Playwright Explores Identity Through Family

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playwright explores identity through family.jpg“In a

World Created by a Drunken God” made its United States premiere at

Mixed Blood Theater’s “Seconds: A Festival of Readings” on March

15 and 16. The play, written by Canadian playwright, novelist and

filmmaker Drew Hayden Taylor, was nominated for the Governor

General’s Award and was produced in Canada four times since it was

published in 2004.

“This

particular story is a ‘what if’ in my life,” Taylor said. “I grew

up on a reserve with my mother’s family – I’m half Ojibwe. My white

half took off before I was born – I never knew him. So one day, I

thought wouldn’t it be interesting, wouldn’t it be bizarre, if there

was a knock at my door and it was a family member from my father’s

family that I never knew existed or cared about telling me that our

father is dying from chronic renal failure and needs a kidney?”

“In a

World Created by a Drunken God” was directed by Bill Partlan and

starred Jake Waid as Ojibwe character Jason Pierce and Skyler

Nowinski as his white half-brother Harry Dieter. Over the course of

the play, Jason grapples with the dilemma of whether or not he will

give his absent father one of his kidneys. As Harry tries to convince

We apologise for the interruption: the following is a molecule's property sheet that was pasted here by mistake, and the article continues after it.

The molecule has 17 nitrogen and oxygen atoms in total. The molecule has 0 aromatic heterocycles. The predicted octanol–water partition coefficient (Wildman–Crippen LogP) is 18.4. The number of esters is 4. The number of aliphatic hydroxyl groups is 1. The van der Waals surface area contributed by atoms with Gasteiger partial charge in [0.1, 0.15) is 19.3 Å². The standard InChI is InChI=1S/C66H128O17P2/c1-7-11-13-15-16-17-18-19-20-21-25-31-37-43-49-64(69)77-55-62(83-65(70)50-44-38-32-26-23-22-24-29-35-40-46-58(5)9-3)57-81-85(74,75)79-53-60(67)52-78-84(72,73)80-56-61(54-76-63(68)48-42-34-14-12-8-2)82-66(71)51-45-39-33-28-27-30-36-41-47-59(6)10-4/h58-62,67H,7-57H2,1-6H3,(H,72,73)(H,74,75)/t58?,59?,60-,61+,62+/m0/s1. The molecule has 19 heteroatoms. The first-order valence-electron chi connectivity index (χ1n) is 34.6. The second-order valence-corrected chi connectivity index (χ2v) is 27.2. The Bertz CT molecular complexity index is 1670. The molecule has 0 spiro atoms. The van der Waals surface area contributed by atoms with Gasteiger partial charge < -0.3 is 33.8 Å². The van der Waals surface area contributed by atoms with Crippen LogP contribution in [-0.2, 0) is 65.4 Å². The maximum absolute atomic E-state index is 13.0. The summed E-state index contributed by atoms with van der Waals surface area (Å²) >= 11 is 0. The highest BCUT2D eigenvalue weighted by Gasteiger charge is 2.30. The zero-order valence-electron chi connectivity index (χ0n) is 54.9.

Jason to give their father the transplant, the two men share stories

about their lives. The play touches on themes of identity, biology

and the complexity of family relationships.

“It’s

basically a discussion about – what are the obligations, if you are

in such a situation?” Taylor said. “Do those few strands of DNA

make you responsible for his life? Or does the fact that he’s a

complete stranger for all intents and purposes mean you have no

obligations? It deals with the moral implications of that.”

As part of

the festival, In a World Created by a Drunken God was put on after

only six days of rehearsal with minimal, set, costume, and lighting

design.

“What

we’re doing now is what I refer to as a showcase production or a

workshop,” the playwright said. “It’s just bare bones production,

basically an opportunity for people to see what it looks like on its

feet.”

“Seconds:

A Festival of Play Readings” features plays that have been produced

at least once before. In addition to “In a World Created by a

Drunken God,” the festival showcased the musical “Cloudlands”

by Octavio Solis and Adam Gwon, “Sheddin’” by Thomas W. Jones, II

and “The Sun Serpent” by Jose Cruz Gonzalez. The festival aims to

introduce these plays to a broader audience, including artistic

directors who may want to make them into full-scale productions in

the future.

According

to a statement by Mixed Blood Theater’s artistic director Jack

Reuler, “so often that world premiere that wasn’t quite done ends

the play’s life after its initial run despite authors who believe

that the best is yet to come. Seconds is our response to that

conundrum: allowing these plays that have had that lone …

production to get that further development, be seen by audiences and

artistic leaders, and get the chance to be tomorrow’s classic.”

Taylor is

interested in sharing his work with American audiences to highlight

the success Native theater has experienced in Canada.

“In

Canada, Native theater is very well-established – it is part of the

mainstream Canadian theater community, whereas in the States, I think